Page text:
Category Archives: Oceanic Cultures

HAWAII

#20 The Secrecy of the Bones of a Chief
     (Laura C. Green and Martha Warren Beckwith, 1926)

In case of [the death of] very high chiefs, called “puholoholo,” or of hairless chiefs, called “olohe.” When it was certain that the spirit had entirely left the body and would not return, a shallow pit was dug, large enough … Continue reading

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NEW ZEALAND

#19 The Dying Maori Chief and his Old and Young Wives
     (Frederick Edward Maning, 1922)

My old rangatira at last began to show signs that his time to leave this world of care was approaching. He had arrived at a great age, and a rapid and general breaking up of his strength became plainly observable. … Continue reading

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NEW ZEALAND

#18 The Spirit
     (Frederick Edward Maning, 1922)

These priests or tohunga would, and do to this hour, undertake to call up the spirit of any dead person, if paid for the same. I have seen many of these exhibitions, but one instance will suffice as an example. A … Continue reading

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NEW ZEALAND

#17 Maori: Tupu and Mate
     (J. Prtyz Johansen, 1954)

There is a word which by its applications can teach us a great deal of what life is to the Maori. It is the word tupu, “to unfold one’s nature.” When the world is used about diseases, war and peace, thoughts and feelings, the … Continue reading

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NEW ZEALAND

#16 The Maori Myth of Tane The Myth of Rakuru
     

  SONG OF THE MYTHOLOGY OF TANE Tane took Hine-ti-tama to wife. Then night and day first began; Then was asked, “Who is the father by whom I am?” The post of the house was asked, but its mouth did … Continue reading

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MANGAREVA, GAMBIER ISLANDS

#15 Cliff Suicide: The Privilege of Women
     (Te Rangi Hiroa [Sir Peter H. Buck], 1938)

Suicide took place among both sexes through jealousy, anger, and sometimes loss of power and prestige. Men took their own lives in preference to being killed by the enemy. In the coral atolls of the Tuamotus, both men and women … Continue reading

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MARQUESAS

#14 The Native Culture in the Marquesas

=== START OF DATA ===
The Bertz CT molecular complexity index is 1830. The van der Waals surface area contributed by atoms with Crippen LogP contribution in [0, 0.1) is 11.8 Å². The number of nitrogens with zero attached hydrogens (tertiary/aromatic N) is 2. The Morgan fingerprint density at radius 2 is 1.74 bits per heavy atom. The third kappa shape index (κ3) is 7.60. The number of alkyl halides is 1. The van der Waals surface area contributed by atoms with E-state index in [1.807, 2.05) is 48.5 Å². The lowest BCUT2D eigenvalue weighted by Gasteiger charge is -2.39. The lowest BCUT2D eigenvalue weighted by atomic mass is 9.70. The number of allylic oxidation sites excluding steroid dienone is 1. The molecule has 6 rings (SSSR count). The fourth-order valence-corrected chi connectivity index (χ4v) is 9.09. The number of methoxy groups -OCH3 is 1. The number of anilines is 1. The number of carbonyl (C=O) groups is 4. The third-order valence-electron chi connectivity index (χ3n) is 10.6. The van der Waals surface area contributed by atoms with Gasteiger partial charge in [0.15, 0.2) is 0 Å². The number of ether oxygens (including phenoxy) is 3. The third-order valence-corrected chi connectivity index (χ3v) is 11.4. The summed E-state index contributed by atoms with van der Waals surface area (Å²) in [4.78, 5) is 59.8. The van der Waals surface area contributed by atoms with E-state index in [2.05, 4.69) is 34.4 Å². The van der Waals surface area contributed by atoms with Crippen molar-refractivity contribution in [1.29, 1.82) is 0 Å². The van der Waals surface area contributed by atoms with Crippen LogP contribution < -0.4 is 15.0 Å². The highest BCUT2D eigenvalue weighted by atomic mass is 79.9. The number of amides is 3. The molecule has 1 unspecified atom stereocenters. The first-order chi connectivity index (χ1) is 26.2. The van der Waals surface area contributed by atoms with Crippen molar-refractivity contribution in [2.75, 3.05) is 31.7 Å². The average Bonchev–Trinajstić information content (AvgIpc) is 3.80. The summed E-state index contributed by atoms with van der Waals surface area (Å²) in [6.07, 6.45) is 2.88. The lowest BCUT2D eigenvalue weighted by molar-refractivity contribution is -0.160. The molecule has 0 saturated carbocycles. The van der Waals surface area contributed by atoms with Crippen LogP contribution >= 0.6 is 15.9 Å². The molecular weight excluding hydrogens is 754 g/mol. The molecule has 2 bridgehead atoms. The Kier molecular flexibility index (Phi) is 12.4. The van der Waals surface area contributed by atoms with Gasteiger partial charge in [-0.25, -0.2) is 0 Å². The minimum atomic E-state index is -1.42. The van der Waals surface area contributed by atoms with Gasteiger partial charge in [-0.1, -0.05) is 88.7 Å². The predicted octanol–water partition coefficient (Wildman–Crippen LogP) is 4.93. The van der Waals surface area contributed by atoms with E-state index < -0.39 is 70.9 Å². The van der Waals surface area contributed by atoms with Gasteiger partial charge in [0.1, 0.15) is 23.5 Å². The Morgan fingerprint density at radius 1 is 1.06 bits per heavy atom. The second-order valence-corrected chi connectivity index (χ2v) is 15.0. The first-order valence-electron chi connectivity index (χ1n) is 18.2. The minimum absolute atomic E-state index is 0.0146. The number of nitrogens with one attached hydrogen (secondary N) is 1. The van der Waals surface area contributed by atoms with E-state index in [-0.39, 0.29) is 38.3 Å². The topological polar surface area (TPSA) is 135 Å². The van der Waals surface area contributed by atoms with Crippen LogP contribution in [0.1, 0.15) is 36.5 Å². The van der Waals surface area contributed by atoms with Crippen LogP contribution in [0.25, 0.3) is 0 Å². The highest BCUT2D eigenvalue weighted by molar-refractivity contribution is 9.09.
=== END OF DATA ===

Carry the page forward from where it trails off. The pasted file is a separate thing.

Coconut Rites for Suicide
Marquesan Legends: Tahia-noho-uu
     (E.S. Craighill Handy, 1920-21, 1923, 1930)

Coconut Rites for Suicide The most approved of all marriages was between cross cousins, though this was not a fixed rule of marriage. For a man to marry his deceased brother’s wife or a woman her deceased sister’s husband was … Continue reading

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PUKAPUKA, COOK ISLANDS

#13 After Defeat in Fighting: Burying Oneself Alive
     (Ernest Beaglehole and Pearl Beaglehole, 1938)

There is no record in Pukapuka of pitched battles between opposing groups, or of warfare existing within the social structure of a definite institution. The atoll was too small, the total population too few, and the amount of available land … Continue reading

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NIUE ISLAND

#12 Traditions of Niue
     (Edwin M. Loeb, 1926)

A very proud race, the Niueans were prone to commit suicide upon slight provocation. It was customary for the party defeated in war to jump off the cliffs, and not uncommon for the nearest relatives of a deceased person to … Continue reading

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TONGA

#11 The Love-Sick of Vavau
     (Basil Thomson, 1886-91, 1894)

Another, Tuabaji, after resisting for years the teachings of the missionaries, brought about that dramatic conversion of the whole island to Christianity that seemed to the missionaries so striking an instance of divine interposition. The line was not extinct. Though … Continue reading

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